A dismissal motion should also argue that the Senate lacks jurisdiction and authority to hold an impeachment trial of a private citizen who cannot be removed from office. It is obviously an impossibility to expel a person from an office he has already left.
Take a moment to read the text of Article II of the U.S. Constitution. It states that “The President…shall be removed from Office on Impeachment for, and Conviction of, Treason, Bribery, or other High Crimes and Misdemeanors.”
Yet, Trump is no longer “The President” as the Constitution defines it because Joe Biden is. We have one president at a time.
As law professor Jonathan Turley has correctly argued, removal from office is the primary purpose of impeachment. Inasmuch as Trump does not hold a federal office, a belated Senate trial of the former president would be invalid and unconstitutional.
MCCONNELL SAYS TRUMP ‘PROVOKED’ THE CAPITOL RIOT AS SENATE WEIGHS ANOTHER IMPEACHMENT TRIAL
There is precedent for this, as Turley explained. William Blount, one of the signers of the Constitution, was the first federal officer to face impeachment in 1798-99. The Senate, on a motion to dismiss, refused to hear the case because, in part, Blount had already left office and the Senate did not have jurisdiction over a matter that was moot.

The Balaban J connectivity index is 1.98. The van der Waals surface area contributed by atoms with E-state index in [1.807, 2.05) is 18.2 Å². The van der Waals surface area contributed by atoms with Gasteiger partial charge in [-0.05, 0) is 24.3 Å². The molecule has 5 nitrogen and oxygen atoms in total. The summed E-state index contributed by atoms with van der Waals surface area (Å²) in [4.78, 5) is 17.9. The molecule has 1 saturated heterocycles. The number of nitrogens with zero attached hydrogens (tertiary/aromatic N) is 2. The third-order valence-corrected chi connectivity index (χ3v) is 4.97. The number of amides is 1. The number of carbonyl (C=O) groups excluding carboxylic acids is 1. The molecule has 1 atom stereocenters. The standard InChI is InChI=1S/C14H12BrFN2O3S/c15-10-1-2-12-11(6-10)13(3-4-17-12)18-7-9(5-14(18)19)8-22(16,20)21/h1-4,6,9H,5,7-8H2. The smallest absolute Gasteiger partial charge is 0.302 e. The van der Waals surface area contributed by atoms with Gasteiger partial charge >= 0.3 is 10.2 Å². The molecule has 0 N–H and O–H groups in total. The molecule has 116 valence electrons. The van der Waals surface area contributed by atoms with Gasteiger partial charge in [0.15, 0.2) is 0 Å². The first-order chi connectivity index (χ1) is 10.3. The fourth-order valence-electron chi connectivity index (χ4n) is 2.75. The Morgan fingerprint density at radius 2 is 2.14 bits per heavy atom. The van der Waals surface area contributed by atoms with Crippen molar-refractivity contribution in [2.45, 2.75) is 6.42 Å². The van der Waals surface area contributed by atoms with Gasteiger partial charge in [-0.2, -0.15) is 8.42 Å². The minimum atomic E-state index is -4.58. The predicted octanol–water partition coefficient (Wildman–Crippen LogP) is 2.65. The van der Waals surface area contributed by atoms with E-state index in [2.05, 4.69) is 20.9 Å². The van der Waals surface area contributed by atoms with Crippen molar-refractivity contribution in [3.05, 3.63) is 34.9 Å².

Some have argued that the value of a retroactive Senate impeachment trial is to bar Trump from holding future federal office. However, a strict reading of the Constitution indicates that disqualification from office is a secondary purpose. Indeed, it is a separate vote that can happen only after the Senate decides on removal. In other words, it is an optional, discretionary, and contingent penalty. Without removal, there can be no disqualification. Since Trump cannot now be removed from an office he does not hold, such a disqualification vote would not be constitutionally valid.
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If Congress is allowed to prevent private citizens from holding office by the practice of retroactive impeachments, what is there to stop it from deploying this tactic to forbid anyone they might politically oppose in the future? The answer is nothing. This is surely not what the Framers intended.
Given the current composition of the U.S. Senate (a 50-50 tie with Vice President Kamala Harris casting the deciding vote), a motion to dismiss may not succeed for purely political, instead of constitutional, reasons. Trump’s defenders will then be forced to argue the case based on its conspicuous lack of merit.